It is an honor and a distinct pleasure to present Joel Scheingross as the recipient of the 2019 Luna B. Leopold Award. Through his multifaceted research, Joel has made fundamental advances in the understanding of sediment transport and incision by steep mountain rivers. The breadth of Joel’s expertise is remarkable: His work encompasses detailed and carefully executed fieldwork; designing and running clever scaled laboratory experiments; and the testing, development, and refinement of relevant theory. Luna Leopold would approve. Joel’s monitoring of fluvial processes in steep streams has taught us much about the relative contributions of form drag, relative roughness, channel slope, and grain hiding in determining initiation of motion thresholds. Following up this initial effort, Joel designed and executed a groundbreaking experimental study on the relative contributions of bed load and suspended-load abrasion in bedrock channels, demonstrating that suspended load can dominate river incision by abrasion during large floods in steep rivers. Unsatisfied with just two fundamental contributions, Joel turned to the problem of waterfall erosion, again integrating novel experiments, theoretical developments, and field observations. Joel’s work documents and quantifies waterfall retreat accomplished not by erosion on the waterfall face or by undermining due to scour in plunge pools or seepage erosion, but rather by the formation and downward drilling of new plunge pools upstream of the last. Importantly, this work indicates that commonly observed morphologies in bedrock channels may well have an autocyclic origin and are not necessarily tied to local variations in substrate properties or driven by changes in boundary conditions, as is often envisioned. Finally, Joel gives selflessly to our community, and even as a student Joel was proactive in mentoring younger students. As the Leopold Award recipient, Joel stands as a role model to other young scientists beginning careers in the study of surface processes.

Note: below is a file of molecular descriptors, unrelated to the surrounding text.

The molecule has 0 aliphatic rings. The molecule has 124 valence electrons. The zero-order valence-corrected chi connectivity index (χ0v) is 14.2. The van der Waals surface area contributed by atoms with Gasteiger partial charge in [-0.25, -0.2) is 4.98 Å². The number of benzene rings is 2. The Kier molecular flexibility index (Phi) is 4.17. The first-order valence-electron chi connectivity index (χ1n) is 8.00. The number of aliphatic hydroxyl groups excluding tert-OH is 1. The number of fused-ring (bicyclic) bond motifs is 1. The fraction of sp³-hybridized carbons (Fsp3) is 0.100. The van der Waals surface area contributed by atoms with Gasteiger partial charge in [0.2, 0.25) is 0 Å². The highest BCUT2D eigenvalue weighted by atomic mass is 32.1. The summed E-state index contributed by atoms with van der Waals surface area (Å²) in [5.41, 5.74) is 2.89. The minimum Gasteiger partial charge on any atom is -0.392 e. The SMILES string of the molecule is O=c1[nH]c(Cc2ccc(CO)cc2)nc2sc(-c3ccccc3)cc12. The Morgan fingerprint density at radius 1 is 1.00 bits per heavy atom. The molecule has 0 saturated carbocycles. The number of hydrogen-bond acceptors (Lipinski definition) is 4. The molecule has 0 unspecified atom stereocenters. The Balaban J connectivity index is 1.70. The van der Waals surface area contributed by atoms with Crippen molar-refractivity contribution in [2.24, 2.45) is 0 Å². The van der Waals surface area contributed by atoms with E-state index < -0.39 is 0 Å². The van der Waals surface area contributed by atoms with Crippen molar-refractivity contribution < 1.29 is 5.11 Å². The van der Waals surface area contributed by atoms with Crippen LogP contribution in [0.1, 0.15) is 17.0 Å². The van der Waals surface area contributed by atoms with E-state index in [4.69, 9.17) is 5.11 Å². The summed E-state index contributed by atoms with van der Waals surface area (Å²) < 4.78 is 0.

—Kelin Whipple, Arizona State University, Tempe
Thank you to Kelin for the lovely citation and to my nominators for their support. I am beyond humbled.
My scientific and academic worldview has been shaped by many dedicated mentors, inspiring lab mates, and comradery from the greater Earth and Planetary Surface Processes (EPSP) community. As an undergraduate, I enrolled in Bill Dietrich’s geomorphology class on a whim, clueless as to how it would dictate my future. When Bill had an open research position, I jumped at the opportunity. Despite fieldwork of rainy days with evenings in a cabin home to bats and mice, I became captivated by sediment motion and the evolution of steep landscapes.
With encouragement from Bill and the Berkeley geomorphology community, I found my way to Caltech where Mike Lamb helped me dig into the mechanics of bedrock erosion while patiently teaching me the intangibles that make for good science: identifying compelling research questions, designing testable hypotheses, and clearly communicating results. These skills served me well when I shifted my focus to organic carbon cycling in my postdoc at GFZ Helmholtz Centre Potsdam. For this, I was fortunate to have Niels Hovius at my side, who encouraged me to think big, blend ideas between disparate fields, maintain work–life balance, and develop my skills broadly within the Earth sciences.
To those of you I have been lucky enough to overlap with, to collaborate with, to interact with at meetings, at campus visits, or virtually, and to the EPSP community at large: Thank you. There are far too many of you to name individually, but it’ll suffice to say that I would not be here today without your encouragement, guidance, and friendship. Our conversations and your contributions have inspired me just as much as, if not more than, my formal advising. You make me proud to call EPSP home, and I share this award with all of you.
—Joel Scheingross, University of Nevada, Reno